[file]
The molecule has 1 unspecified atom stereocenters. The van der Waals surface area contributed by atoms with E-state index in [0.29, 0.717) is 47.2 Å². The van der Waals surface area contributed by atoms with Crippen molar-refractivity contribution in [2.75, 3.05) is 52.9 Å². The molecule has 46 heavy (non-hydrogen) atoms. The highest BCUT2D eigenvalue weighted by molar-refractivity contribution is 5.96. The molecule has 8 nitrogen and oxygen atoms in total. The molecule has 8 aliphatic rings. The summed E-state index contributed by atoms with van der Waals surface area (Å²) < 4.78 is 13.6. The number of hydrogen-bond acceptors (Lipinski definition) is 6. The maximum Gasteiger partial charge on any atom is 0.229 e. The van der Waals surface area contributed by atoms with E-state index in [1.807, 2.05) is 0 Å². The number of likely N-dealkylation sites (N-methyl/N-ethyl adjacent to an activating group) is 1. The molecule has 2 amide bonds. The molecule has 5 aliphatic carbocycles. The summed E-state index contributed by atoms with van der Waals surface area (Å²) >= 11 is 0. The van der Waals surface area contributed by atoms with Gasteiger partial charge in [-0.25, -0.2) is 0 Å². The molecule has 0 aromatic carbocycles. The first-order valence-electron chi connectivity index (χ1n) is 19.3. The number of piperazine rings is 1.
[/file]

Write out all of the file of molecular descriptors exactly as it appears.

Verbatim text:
The molecule has 1 unspecified atom stereocenters. The van der Waals surface area contributed by atoms with E-state index in [0.29, 0.717) is 47.2 Å². The van der Waals surface area contributed by atoms with Crippen molar-refractivity contribution in [2.75, 3.05) is 52.9 Å². The molecule has 46 heavy (non-hydrogen) atoms. The highest BCUT2D eigenvalue weighted by molar-refractivity contribution is 5.96. The molecule has 8 nitrogen and oxygen atoms in total. The molecule has 8 aliphatic rings. The summed E-state index contributed by atoms with van der Waals surface area (Å²) < 4.78 is 13.6. The number of hydrogen-bond acceptors (Lipinski definition) is 6. The maximum Gasteiger partial charge on any atom is 0.229 e. The van der Waals surface area contributed by atoms with E-state index in [1.807, 2.05) is 0 Å². The number of likely N-dealkylation sites (N-methyl/N-ethyl adjacent to an activating group) is 1. The molecule has 2 amide bonds. The molecule has 5 aliphatic carbocycles. The summed E-state index contributed by atoms with van der Waals surface area (Å²) >= 11 is 0. The van der Waals surface area contributed by atoms with Gasteiger partial charge in [-0.25, -0.2) is 0 Å². The molecule has 0 aromatic carbocycles. The first-order valence-electron chi connectivity index (χ1n) is 19.3. The number of piperazine rings is 1.